Important note: Make sure to display your car licence on the windshield beside the WOF!

How to rent a car in New Zealand

how to buy a car in new zealand car lining up in auckland
Photo credit: 123RF

When travelling in another country for a specific period, leasing a car can be the most practical and economical option to move around.

In order to lease a car in New Zealand, you can find numerous car dealers and rental agencies online. You can also choose to hire locally from depots located in the main city. There are a wide range of cars you can choose from and you can easily find your perfect ride under any budget. Here are some important things to consider below:

1. How long do you need the car for?

Generally, hiring a car for longer periods costs cheaper than shorter ones. So, if you’re in New Zealand for two to three months, leasing a car will cost you much lesser than hiring a ride for two weeks. Alternatively, public transport in New Zealand is great, too. It has a vast network of trains, ferries, trams and buses to travel around town at economical rates. This can be a better option for people with shooter stays.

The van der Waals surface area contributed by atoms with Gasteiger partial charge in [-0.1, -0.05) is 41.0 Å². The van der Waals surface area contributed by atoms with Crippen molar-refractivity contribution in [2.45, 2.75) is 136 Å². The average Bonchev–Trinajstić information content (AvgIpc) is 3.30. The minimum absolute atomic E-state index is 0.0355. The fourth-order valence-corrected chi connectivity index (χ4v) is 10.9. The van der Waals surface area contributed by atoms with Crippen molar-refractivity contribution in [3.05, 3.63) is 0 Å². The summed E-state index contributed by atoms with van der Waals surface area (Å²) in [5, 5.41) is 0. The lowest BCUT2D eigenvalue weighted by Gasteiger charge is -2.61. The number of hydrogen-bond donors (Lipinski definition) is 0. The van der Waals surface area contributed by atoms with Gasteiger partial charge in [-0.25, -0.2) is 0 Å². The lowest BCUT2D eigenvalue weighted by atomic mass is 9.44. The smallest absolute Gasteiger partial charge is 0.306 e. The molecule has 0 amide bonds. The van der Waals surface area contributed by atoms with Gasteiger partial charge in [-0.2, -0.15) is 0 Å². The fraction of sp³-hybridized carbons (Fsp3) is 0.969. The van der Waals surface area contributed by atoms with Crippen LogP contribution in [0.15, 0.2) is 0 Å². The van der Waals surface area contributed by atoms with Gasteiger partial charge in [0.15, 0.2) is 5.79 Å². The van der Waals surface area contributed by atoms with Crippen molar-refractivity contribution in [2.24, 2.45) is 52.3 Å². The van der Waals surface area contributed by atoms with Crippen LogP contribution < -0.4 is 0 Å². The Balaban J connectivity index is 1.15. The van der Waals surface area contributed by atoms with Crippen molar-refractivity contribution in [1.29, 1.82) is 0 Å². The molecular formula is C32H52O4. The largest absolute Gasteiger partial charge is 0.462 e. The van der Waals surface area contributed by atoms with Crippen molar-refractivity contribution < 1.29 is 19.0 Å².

2. Car lease terms in New Zealand

  • Car leases in New Zealand last for 12 to 48 months
  • All leases have mileage limits
  • Some vehicle companies might charge a surcharge for drivers under the age of 25
  • An international driver’s licence or domestic licence
  • Credit Card

3. Where can you rent a car from?

Below is a list of best car rental websites that will assist you in leasing a car in the New Zealand: Avis, Budget, Hertz, Alamo, Apex, Enterprise, Europcar and Sixt.

4. What’s the cost of leasing a car?